The band also participated in Parent’s Day and Homecoming celebrations on campus. Parents Day was held on Saturday, October 7, 1972. The Madison College Concert Band performed in a 45-minute concert at 11AM Saturday morning for parents and students. A football game was planned for 8pm on Saturday in Harrisonburg’s Memorial Stadium, but nearly six inches of rain over two days altered some of the Parent’s Day plans. The game was rescheduled to start earlier, at 3PM on Saturday, on the practice field near Godwin Hall. Around 5,000 people turned out for the game versus Shepherd College’s junior varsity team. Madison lost, with the final score being 6-0.
Madison College celebrated its first fall homecoming the weekend of Friday and Saturday October 20-21, 1972. Previously, the college held homecoming in the spring; however, it was decided to switch to a fall homecoming for two reasons: first, the new calendar for the 1972-73 session would have placed a spring homecoming either too close to exams or too early in winter, and second, most other schools hold their homecomings annually in the fall. There was no football or soccer game scheduled for this first homecoming weekend; the day for homecoming was planned over a year in advance and coaches were unable to plan games just so they will hit the big weekends on campus. Homecoming Queen was announced at the Madison College Band concert on Friday at 8pm in Wilson Auditorium. The band performed in a parade on Saturday at 2pm beginning on campus and then proceeding through downtown Harrisonburg.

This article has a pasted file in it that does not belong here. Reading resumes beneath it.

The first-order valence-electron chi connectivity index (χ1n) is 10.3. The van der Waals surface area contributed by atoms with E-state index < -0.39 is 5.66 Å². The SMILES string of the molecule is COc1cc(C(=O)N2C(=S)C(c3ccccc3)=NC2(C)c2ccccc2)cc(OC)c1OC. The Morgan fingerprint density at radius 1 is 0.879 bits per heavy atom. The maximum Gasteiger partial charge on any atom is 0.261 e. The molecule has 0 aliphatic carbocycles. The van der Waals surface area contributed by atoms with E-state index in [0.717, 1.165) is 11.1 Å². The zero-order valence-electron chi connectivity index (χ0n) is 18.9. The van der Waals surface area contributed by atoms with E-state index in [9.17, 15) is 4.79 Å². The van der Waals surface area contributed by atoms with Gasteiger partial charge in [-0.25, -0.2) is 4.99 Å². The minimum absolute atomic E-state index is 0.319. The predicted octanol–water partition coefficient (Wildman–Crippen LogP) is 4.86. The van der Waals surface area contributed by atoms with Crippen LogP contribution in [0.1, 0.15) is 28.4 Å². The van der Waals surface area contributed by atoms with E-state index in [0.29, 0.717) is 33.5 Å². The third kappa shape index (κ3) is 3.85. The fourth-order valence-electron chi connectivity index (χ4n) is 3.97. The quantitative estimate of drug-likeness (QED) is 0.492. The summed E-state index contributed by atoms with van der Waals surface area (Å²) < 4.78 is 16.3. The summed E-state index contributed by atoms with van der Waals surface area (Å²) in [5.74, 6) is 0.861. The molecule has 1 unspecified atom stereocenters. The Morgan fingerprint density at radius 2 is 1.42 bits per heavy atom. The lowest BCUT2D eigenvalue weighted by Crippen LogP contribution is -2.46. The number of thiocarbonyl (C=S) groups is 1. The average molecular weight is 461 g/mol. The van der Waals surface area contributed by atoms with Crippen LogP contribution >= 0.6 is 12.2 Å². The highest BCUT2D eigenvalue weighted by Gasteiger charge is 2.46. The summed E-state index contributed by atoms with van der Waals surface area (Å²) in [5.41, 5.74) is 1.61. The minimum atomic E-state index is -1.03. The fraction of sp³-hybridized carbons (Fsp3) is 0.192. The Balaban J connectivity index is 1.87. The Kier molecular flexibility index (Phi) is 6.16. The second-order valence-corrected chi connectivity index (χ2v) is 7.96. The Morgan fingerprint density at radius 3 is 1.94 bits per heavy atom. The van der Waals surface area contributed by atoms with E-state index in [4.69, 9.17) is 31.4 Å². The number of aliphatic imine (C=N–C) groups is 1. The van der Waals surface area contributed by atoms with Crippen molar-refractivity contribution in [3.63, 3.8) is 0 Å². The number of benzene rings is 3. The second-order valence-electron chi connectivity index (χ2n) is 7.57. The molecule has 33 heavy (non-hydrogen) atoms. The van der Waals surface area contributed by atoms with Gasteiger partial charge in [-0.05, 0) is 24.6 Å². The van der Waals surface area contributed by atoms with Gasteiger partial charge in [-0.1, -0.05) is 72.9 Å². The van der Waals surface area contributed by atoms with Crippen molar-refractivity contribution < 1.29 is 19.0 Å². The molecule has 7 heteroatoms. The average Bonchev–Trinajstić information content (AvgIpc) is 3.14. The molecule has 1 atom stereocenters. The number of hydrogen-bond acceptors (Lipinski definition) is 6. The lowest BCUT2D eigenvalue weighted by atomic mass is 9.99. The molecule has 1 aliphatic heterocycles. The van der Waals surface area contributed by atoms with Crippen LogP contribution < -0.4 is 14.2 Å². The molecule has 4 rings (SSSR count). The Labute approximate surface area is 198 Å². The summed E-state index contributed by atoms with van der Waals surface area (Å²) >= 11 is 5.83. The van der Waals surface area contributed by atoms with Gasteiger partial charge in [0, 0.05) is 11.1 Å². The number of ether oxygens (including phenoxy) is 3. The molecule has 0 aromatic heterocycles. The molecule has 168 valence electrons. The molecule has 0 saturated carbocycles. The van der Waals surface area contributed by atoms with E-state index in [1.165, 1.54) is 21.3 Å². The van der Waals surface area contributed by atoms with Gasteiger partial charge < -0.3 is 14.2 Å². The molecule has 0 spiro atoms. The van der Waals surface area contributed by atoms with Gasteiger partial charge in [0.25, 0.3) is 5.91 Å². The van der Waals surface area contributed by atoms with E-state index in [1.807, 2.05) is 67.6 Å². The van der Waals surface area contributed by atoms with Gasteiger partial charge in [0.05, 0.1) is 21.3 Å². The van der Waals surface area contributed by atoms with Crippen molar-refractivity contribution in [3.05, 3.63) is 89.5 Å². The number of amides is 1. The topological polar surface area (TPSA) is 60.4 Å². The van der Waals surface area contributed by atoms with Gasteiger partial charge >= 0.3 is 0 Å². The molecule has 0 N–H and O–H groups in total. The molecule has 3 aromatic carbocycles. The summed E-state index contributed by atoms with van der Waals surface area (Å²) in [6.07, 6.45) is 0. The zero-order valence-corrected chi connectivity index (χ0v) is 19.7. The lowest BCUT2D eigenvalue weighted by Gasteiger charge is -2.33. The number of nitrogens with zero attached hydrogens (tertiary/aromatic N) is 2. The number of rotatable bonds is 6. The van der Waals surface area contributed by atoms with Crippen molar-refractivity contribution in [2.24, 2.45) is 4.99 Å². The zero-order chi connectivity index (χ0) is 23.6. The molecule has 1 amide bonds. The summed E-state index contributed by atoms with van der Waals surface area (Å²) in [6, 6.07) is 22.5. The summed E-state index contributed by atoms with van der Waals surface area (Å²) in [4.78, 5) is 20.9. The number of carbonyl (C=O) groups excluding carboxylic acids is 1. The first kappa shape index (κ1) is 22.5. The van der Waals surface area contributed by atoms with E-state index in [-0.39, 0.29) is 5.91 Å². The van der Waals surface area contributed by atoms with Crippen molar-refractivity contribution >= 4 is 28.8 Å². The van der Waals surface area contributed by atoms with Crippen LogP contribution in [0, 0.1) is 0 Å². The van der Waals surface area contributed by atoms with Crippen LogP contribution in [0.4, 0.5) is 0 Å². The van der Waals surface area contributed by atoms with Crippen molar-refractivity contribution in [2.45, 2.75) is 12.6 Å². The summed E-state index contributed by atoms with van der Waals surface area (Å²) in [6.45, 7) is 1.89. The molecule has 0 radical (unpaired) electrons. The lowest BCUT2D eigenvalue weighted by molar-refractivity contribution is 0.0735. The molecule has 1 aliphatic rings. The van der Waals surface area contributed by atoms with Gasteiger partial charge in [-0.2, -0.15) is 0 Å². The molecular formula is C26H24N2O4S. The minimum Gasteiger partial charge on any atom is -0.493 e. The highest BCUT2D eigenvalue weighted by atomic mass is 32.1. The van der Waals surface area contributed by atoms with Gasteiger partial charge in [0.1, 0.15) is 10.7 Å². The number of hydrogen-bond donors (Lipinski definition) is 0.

Early in its first two years, the Madison College Marching Band began planning a summer band camp for junior and senior high school students. In March of 1973 an article in the Daily News Record announced an 11-day band camp to be held from June 18-29. In order to attend the camp, students had to be in the seventh grade or higher and pay a $90 fee to cover room and board and camp tuition. The camp offered instruction in concert band, stage band, theory, music appreciation, twirling, drum major, and jazz improvisation. The highlight of the camp was a four-day marching band workshop conducted by Dean Killion, director of the 305 member Texas Tech University marching band. (“Madison Slates June Band Camp”)
“In their first parade competition…” (picture). The Breeze. Friday, September 29, 1972.
James Madison University. The Bluestone. 1973 and 1974 (volumes 65 and 66).
“Madison College Designates Director for Marching Band.” The Breeze. September 5, 1972.
“Madison College Marching Band.” The Breeze. May 12, 1972.
“Madison Slates June Band Camp.” Daily News Record. March 28, 1973.
Martha B. Graham. “JMU – How to Build a Great Marching Band.” James Madison University. http://www.jmu.edu/centennialcelebration/marchingband.shtml (accessed April 17, 2012)
“Nine Band Performances Schedules.” The Breeze. Friday, October 6, 1972.
Photo by Patrick McLaughlin. The Breeze. October 27, 1972.
Posey, Bill. 2012. Interview by Kayla Payne. Harrisonburg, VA. April 6.